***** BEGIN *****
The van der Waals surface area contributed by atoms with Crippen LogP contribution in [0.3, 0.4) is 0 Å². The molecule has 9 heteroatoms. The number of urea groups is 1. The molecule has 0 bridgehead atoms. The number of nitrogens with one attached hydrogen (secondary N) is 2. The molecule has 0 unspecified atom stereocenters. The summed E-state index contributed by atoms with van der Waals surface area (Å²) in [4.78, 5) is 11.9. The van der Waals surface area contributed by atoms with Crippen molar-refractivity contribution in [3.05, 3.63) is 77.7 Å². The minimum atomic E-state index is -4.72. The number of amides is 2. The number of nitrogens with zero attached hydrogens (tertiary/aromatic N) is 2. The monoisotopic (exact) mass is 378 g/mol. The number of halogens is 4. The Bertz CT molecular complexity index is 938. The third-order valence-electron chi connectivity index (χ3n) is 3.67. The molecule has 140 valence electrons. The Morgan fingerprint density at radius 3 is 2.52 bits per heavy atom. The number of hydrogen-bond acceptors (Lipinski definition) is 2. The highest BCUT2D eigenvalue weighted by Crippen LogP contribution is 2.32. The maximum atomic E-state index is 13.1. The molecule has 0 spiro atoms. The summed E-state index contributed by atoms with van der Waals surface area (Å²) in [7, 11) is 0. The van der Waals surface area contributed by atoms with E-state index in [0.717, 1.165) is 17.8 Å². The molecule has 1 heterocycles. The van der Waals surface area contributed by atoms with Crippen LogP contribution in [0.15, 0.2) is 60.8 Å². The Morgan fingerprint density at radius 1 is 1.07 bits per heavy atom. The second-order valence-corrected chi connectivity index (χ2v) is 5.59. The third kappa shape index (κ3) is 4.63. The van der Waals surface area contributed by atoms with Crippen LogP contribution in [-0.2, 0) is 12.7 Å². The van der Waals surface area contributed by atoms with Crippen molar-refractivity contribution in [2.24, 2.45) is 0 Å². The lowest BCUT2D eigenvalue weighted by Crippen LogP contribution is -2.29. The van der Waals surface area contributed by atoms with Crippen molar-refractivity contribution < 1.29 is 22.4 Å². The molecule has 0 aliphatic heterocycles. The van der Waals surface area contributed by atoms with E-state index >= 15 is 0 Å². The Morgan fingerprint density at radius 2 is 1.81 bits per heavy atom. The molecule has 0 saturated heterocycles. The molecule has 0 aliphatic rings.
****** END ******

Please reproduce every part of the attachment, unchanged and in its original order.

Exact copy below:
The van der Waals surface area contributed by atoms with Crippen LogP contribution in [0.3, 0.4) is 0 Å². The molecule has 9 heteroatoms. The number of urea groups is 1. The molecule has 0 bridgehead atoms. The number of nitrogens with one attached hydrogen (secondary N) is 2. The molecule has 0 unspecified atom stereocenters. The summed E-state index contributed by atoms with van der Waals surface area (Å²) in [4.78, 5) is 11.9. The van der Waals surface area contributed by atoms with Crippen molar-refractivity contribution in [3.05, 3.63) is 77.7 Å². The minimum atomic E-state index is -4.72. The number of amides is 2. The number of nitrogens with zero attached hydrogens (tertiary/aromatic N) is 2. The monoisotopic (exact) mass is 378 g/mol. The number of halogens is 4. The Bertz CT molecular complexity index is 938. The third-order valence-electron chi connectivity index (χ3n) is 3.67. The molecule has 140 valence electrons. The Morgan fingerprint density at radius 3 is 2.52 bits per heavy atom. The number of hydrogen-bond acceptors (Lipinski definition) is 2. The highest BCUT2D eigenvalue weighted by Crippen LogP contribution is 2.32. The maximum atomic E-state index is 13.1. The molecule has 0 spiro atoms. The summed E-state index contributed by atoms with van der Waals surface area (Å²) in [7, 11) is 0. The van der Waals surface area contributed by atoms with E-state index in [0.717, 1.165) is 17.8 Å². The molecule has 1 heterocycles. The van der Waals surface area contributed by atoms with Crippen LogP contribution in [0.15, 0.2) is 60.8 Å². The Morgan fingerprint density at radius 1 is 1.07 bits per heavy atom. The second-order valence-corrected chi connectivity index (χ2v) is 5.59. The third kappa shape index (κ3) is 4.63. The van der Waals surface area contributed by atoms with Crippen LogP contribution in [-0.2, 0) is 12.7 Å². The van der Waals surface area contributed by atoms with Crippen molar-refractivity contribution in [2.24, 2.45) is 0 Å². The lowest BCUT2D eigenvalue weighted by Crippen LogP contribution is -2.29. The van der Waals surface area contributed by atoms with Crippen molar-refractivity contribution < 1.29 is 22.4 Å². The molecule has 0 aliphatic heterocycles. The van der Waals surface area contributed by atoms with E-state index >= 15 is 0 Å². The Morgan fingerprint density at radius 2 is 1.81 bits per heavy atom. The molecule has 0 saturated heterocycles. The molecule has 0 aliphatic rings.